Overdiagnosis is commonly discussed in areas like breast imaging, where screening is widely conducted and media interest is high. While it’s under the radar for other diseases, it’s a big enough topic in the medical world to warrant a dedicated issue in Academic Radiology. Its August 2015 issue is devoted to overdiagnosis, a term used for disease that’s correctly diagnosed, but at the earliest stages when treatment may not be necessary and might even be harmful to the patient. This is in contrast to false positives, when the diagnostic test incorrectly indicates the possible presence of disease.
Overdiagnosis is more prevalent in modern times because the definition of disease has expanded, said Saurabh Jha, MBBS, assistant professor of radiology at the Hospital of the University of Pennsylvania, and guest editor of the Academic Radiology issue. “The rationale is the very intuitive concept that if we catch disease early on, we’ll avoid morbidity and mortality, that prevention is better than cure.”
With more advanced technology, radiologists can see deeper into structures in the body, discovering new (but often innocuous) abnormalities. Another reason for a growth in overdiagnosis is cultural. The division between “diseased” and “healthy” is arbitrarily set.
“There’s always going to be disputes about where the boundary takes place,” said Jha, with nothing magically happening at that threshold where disease is defined. However, in the United States, that threshold is often set at a place where doctors won’t miss any disease, erring on the side of overdiagnosing a person who doesn’t need treatment. “We live in an extremely risk averse environment.”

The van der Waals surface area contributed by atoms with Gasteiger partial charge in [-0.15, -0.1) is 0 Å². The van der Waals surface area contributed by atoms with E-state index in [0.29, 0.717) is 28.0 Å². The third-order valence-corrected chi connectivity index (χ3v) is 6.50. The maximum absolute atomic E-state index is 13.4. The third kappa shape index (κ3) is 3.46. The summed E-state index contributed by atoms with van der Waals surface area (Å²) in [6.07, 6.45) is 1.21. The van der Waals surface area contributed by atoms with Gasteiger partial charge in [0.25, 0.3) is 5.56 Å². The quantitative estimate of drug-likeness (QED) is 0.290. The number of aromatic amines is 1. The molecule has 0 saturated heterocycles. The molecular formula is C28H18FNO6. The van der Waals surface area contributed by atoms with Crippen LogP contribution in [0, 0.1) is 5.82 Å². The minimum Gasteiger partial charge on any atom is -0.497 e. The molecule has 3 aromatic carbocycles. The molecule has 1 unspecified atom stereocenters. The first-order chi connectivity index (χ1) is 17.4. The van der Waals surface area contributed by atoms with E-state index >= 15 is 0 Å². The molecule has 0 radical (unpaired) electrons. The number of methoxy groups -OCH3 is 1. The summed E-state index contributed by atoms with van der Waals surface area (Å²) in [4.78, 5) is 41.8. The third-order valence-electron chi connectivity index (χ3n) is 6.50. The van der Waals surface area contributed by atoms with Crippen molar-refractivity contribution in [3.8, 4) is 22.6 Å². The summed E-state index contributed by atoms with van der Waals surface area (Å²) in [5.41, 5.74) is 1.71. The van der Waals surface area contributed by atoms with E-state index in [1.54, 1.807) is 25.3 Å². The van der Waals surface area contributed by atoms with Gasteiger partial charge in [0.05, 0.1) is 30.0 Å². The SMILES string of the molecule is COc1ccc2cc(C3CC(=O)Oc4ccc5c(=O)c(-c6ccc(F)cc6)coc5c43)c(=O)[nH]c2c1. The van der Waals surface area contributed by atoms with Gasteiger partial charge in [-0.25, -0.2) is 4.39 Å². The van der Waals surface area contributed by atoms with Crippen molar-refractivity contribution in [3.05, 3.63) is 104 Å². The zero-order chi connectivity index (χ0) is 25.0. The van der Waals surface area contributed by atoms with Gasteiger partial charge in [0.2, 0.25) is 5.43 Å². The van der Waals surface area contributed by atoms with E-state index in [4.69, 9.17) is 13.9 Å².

This Q&A series looks at a number of diseases that may be overdiagnosed in the United States, where we might be “treating health as opposed to solving sickness,” according to Jha.
Here’s our Q&A on overdiagnosis in osteoporosis with Alexander T. Ruutiainen, MD, assistant professor of clinical radiology at the Hospital of the University of Pennsylvania.
Are reports of overdiagnosis of osteoporosis accurate or exaggerated?
They are quite exaggerated! Osteoporosis is a really serious disease; patients who suffer fragility fractures have an increased risk of death, disability, and loss of functional independence. Unfortunately, this public health threat remains underappreciated. Rather than overdiagnosing patients, our health care system is actually underdiagnosing them. For example, screening studies have shown that about one-third of ambulatory women over age 65 have undiagnosed osteopenia, and about 7% of them have frank osteoporosis! It would be dangerous to suggest that we should be doing less, rather than more.
Are DXA scans a waste or cost effective?
DXA is cheap, widely-available, and uses only a minimal amount of radiation. By contrast, the cost of treating a hip fracture can be over $11,000 in the first year alone, not to mention the emotional costs associated with hospitalization and the potential loss of independent living. Since the early detection and treatment of osteoporosis can prevent some of these fractures, screening for bone fragility using DXA is a really good deal—for both the health care payers and individual patients.
Is osteoporosis defined too liberally or not liberally enough?